As the end of the year approaches, employers are preparing to reward employees with year-end and performance bonuses and make important human resource decisions relative to employee retention. Similarly, employees view the year-end as a time to explore transition to new positions. Conflicts often arise with respect to the payment of bonus compensation when an employee leaves or is terminated at years-end.
Employers commonly take the position that former employees are no longer entitled to receive a bonus as they are no longer employed. While this might be true relative to a discretionary bonus, it does not always hold true for performance or guaranteed bonuses. Once earned, a bonus, whether commission-based or otherwise, is viewed in the law as earned compensation. Accordingly, the earned bonus is no different than an hourly wage or salary, and final payment must be made shortly after termination in accordance with federal and state law.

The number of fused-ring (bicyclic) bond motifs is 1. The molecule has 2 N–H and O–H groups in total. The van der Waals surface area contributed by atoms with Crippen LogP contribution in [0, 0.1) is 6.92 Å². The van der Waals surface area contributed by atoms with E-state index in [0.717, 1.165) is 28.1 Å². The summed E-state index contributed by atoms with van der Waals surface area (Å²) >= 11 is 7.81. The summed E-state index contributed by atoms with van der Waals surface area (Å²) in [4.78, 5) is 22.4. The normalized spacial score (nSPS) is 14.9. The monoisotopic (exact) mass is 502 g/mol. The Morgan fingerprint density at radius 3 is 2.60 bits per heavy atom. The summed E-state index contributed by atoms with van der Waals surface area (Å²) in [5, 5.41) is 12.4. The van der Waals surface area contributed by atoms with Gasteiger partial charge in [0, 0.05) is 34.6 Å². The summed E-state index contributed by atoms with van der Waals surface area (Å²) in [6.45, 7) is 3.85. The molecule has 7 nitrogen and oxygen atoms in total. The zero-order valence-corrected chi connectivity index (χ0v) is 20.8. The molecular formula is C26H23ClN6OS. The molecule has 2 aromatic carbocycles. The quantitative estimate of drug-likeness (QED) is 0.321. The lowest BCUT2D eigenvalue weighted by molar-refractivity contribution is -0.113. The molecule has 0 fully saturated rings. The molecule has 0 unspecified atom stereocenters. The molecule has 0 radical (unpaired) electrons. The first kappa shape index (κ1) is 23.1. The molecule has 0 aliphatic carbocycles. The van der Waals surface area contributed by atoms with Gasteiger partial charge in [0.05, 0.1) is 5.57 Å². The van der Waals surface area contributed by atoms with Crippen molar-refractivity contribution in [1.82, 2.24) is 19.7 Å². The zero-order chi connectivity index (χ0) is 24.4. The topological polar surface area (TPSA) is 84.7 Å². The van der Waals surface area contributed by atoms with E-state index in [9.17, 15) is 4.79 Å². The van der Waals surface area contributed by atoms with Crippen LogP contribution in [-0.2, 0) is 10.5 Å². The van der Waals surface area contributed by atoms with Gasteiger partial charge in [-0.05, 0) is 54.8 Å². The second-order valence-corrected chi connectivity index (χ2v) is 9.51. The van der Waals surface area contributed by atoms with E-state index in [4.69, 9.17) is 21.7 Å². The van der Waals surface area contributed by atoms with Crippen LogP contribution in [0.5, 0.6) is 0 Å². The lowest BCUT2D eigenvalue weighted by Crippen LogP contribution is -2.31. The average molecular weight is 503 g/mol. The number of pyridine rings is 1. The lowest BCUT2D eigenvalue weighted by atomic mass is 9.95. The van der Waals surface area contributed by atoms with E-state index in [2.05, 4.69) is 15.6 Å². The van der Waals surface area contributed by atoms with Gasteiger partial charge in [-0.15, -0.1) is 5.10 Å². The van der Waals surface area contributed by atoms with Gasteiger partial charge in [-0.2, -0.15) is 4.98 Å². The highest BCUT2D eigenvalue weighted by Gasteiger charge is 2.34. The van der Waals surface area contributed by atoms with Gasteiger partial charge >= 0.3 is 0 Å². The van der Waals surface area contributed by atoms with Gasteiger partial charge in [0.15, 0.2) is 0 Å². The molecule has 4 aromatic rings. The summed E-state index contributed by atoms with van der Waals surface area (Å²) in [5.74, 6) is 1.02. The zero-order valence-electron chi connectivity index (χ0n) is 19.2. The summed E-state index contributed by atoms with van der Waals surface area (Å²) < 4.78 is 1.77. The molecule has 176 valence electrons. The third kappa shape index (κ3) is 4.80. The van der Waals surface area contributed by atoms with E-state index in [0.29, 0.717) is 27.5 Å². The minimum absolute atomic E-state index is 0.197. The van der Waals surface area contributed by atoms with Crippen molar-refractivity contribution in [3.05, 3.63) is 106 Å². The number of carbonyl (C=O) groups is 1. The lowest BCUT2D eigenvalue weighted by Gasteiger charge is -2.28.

In Illinois, earned bonus payments are protected under the Illinois Wage Payment and Collection Act, 820 ILCS 115/1 et seq. Under the Wage Payment Act, the failure to timely pay earned bonus compensation following the end of employment can result in a monthly 2% penalty in addition to the payment of the former employee’s legal fees. However, the Wage Payment Act does not define the concept of an “earned bonus.” Consequently, Illinois courts are filling the void.
In decisions such as McLaughlin v. Sternberg Lanterns, Inc., 395 Ill.App.3d 536, 917 N.E.2d 1065, 335 Ill.Dec. 1 (2nd Dist. 2009) and Hess v. Kanoski & Associates, 2014 WL 1282572 (C.D. Ill. 2004), state and federal courts in Illinois are applying the “unequivocally promised” standard to bonus compensation. This is a high standard under which even contractually guaranteed bonus payments might not be considered “earned” if they are dependent on other factors, such as employment on a given date or total sales.
Uncertainty surrounding how bonus payments must be handled after employment ends can prove costly to employers and employees alike. When confronted with such circumstances, the attorneys at Griffin | Williams LLP are available to counsel and, if necessary, litigate to ensure rights are protected.